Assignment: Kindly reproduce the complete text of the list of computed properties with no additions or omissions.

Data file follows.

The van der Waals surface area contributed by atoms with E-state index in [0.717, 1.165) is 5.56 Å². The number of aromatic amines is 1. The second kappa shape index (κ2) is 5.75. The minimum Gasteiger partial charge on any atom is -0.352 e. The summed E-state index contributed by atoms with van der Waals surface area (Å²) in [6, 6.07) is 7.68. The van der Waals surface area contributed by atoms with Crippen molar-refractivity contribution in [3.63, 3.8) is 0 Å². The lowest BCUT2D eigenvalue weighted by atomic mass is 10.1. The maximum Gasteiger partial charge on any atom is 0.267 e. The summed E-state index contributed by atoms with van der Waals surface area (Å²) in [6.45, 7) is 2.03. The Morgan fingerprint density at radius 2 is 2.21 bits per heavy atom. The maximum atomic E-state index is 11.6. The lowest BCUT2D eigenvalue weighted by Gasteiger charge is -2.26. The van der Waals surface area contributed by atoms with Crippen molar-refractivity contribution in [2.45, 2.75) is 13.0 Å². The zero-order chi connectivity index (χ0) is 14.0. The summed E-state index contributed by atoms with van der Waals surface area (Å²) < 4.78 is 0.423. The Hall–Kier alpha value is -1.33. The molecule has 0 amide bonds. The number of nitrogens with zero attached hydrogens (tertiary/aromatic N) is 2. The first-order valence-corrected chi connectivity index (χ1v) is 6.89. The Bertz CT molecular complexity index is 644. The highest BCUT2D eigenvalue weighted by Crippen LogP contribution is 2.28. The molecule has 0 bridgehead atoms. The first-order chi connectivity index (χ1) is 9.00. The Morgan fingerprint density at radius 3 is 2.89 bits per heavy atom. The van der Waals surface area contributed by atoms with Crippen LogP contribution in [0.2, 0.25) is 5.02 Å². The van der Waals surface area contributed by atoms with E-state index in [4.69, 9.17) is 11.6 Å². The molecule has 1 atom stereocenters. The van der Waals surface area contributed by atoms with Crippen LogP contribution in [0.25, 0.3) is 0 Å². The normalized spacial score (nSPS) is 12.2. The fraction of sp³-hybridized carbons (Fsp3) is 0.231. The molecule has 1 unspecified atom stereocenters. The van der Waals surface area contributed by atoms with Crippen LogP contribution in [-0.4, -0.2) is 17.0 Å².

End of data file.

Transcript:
The van der Waals surface area contributed by atoms with E-state index in [0.717, 1.165) is 5.56 Å². The number of aromatic amines is 1. The second kappa shape index (κ2) is 5.75. The minimum Gasteiger partial charge on any atom is -0.352 e. The summed E-state index contributed by atoms with van der Waals surface area (Å²) in [6, 6.07) is 7.68. The van der Waals surface area contributed by atoms with Crippen molar-refractivity contribution in [3.63, 3.8) is 0 Å². The lowest BCUT2D eigenvalue weighted by atomic mass is 10.1. The maximum Gasteiger partial charge on any atom is 0.267 e. The summed E-state index contributed by atoms with van der Waals surface area (Å²) in [6.45, 7) is 2.03. The Morgan fingerprint density at radius 2 is 2.21 bits per heavy atom. The maximum atomic E-state index is 11.6. The lowest BCUT2D eigenvalue weighted by Gasteiger charge is -2.26. The van der Waals surface area contributed by atoms with Crippen molar-refractivity contribution in [2.45, 2.75) is 13.0 Å². The zero-order chi connectivity index (χ0) is 14.0. The summed E-state index contributed by atoms with van der Waals surface area (Å²) < 4.78 is 0.423. The Hall–Kier alpha value is -1.33. The molecule has 0 amide bonds. The number of nitrogens with zero attached hydrogens (tertiary/aromatic N) is 2. The first-order valence-corrected chi connectivity index (χ1v) is 6.89. The Bertz CT molecular complexity index is 644. The highest BCUT2D eigenvalue weighted by Crippen LogP contribution is 2.28. The molecule has 0 bridgehead atoms. The first-order chi connectivity index (χ1) is 9.00. The Morgan fingerprint density at radius 3 is 2.89 bits per heavy atom. The van der Waals surface area contributed by atoms with Crippen LogP contribution in [0.2, 0.25) is 5.02 Å². The van der Waals surface area contributed by atoms with E-state index in [4.69, 9.17) is 11.6 Å². The molecule has 1 atom stereocenters. The van der Waals surface area contributed by atoms with Crippen LogP contribution in [0.25, 0.3) is 0 Å². The normalized spacial score (nSPS) is 12.2. The fraction of sp³-hybridized carbons (Fsp3) is 0.231. The molecule has 1 unspecified atom stereocenters. The van der Waals surface area contributed by atoms with Crippen LogP contribution in [-0.4, -0.2) is 17.0 Å².